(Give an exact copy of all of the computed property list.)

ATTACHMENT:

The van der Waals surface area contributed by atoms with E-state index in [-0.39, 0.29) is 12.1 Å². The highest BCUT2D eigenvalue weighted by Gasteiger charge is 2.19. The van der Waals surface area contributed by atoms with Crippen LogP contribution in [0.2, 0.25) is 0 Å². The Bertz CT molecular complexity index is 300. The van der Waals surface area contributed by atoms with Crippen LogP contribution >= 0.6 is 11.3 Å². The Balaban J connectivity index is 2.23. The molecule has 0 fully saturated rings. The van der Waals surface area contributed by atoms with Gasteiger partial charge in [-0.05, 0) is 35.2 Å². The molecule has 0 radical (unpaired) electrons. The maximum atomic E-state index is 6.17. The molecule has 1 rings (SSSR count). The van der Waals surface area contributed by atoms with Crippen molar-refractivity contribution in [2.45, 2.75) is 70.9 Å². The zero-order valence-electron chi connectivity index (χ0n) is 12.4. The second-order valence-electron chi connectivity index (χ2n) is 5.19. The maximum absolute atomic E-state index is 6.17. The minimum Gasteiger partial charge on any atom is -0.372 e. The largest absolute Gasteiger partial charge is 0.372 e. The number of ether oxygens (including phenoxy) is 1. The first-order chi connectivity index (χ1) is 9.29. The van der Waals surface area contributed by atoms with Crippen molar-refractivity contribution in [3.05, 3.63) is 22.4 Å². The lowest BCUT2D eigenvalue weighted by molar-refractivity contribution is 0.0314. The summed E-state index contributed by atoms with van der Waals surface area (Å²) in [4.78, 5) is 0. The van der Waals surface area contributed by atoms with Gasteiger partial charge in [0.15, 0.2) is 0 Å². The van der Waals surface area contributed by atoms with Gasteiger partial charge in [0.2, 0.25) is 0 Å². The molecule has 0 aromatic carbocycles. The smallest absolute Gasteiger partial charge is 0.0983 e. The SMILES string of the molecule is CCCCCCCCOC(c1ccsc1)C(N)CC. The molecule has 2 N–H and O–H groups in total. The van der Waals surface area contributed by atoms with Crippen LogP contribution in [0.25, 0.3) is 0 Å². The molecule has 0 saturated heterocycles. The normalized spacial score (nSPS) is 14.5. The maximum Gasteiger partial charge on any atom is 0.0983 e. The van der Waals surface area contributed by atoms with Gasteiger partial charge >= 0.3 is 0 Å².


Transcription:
The van der Waals surface area contributed by atoms with E-state index in [-0.39, 0.29) is 12.1 Å². The highest BCUT2D eigenvalue weighted by Gasteiger charge is 2.19. The van der Waals surface area contributed by atoms with Crippen LogP contribution in [0.2, 0.25) is 0 Å². The Bertz CT molecular complexity index is 300. The van der Waals surface area contributed by atoms with Crippen LogP contribution >= 0.6 is 11.3 Å². The Balaban J connectivity index is 2.23. The molecule has 0 fully saturated rings. The van der Waals surface area contributed by atoms with Gasteiger partial charge in [-0.05, 0) is 35.2 Å². The molecule has 0 radical (unpaired) electrons. The maximum atomic E-state index is 6.17. The molecule has 1 rings (SSSR count). The van der Waals surface area contributed by atoms with Crippen molar-refractivity contribution in [2.45, 2.75) is 70.9 Å². The zero-order valence-electron chi connectivity index (χ0n) is 12.4. The second-order valence-electron chi connectivity index (χ2n) is 5.19. The maximum absolute atomic E-state index is 6.17. The minimum Gasteiger partial charge on any atom is -0.372 e. The largest absolute Gasteiger partial charge is 0.372 e. The number of ether oxygens (including phenoxy) is 1. The first-order chi connectivity index (χ1) is 9.29. The van der Waals surface area contributed by atoms with Crippen molar-refractivity contribution in [3.05, 3.63) is 22.4 Å². The lowest BCUT2D eigenvalue weighted by molar-refractivity contribution is 0.0314. The summed E-state index contributed by atoms with van der Waals surface area (Å²) in [4.78, 5) is 0. The van der Waals surface area contributed by atoms with Gasteiger partial charge in [0.15, 0.2) is 0 Å². The van der Waals surface area contributed by atoms with Gasteiger partial charge in [0.2, 0.25) is 0 Å². The molecule has 0 aromatic carbocycles. The smallest absolute Gasteiger partial charge is 0.0983 e. The SMILES string of the molecule is CCCCCCCCOC(c1ccsc1)C(N)CC. The molecule has 2 N–H and O–H groups in total. The van der Waals surface area contributed by atoms with Crippen LogP contribution in [0.25, 0.3) is 0 Å². The molecule has 0 saturated heterocycles. The normalized spacial score (nSPS) is 14.5. The maximum Gasteiger partial charge on any atom is 0.0983 e. The van der Waals surface area contributed by atoms with Gasteiger partial charge >= 0.3 is 0 Å².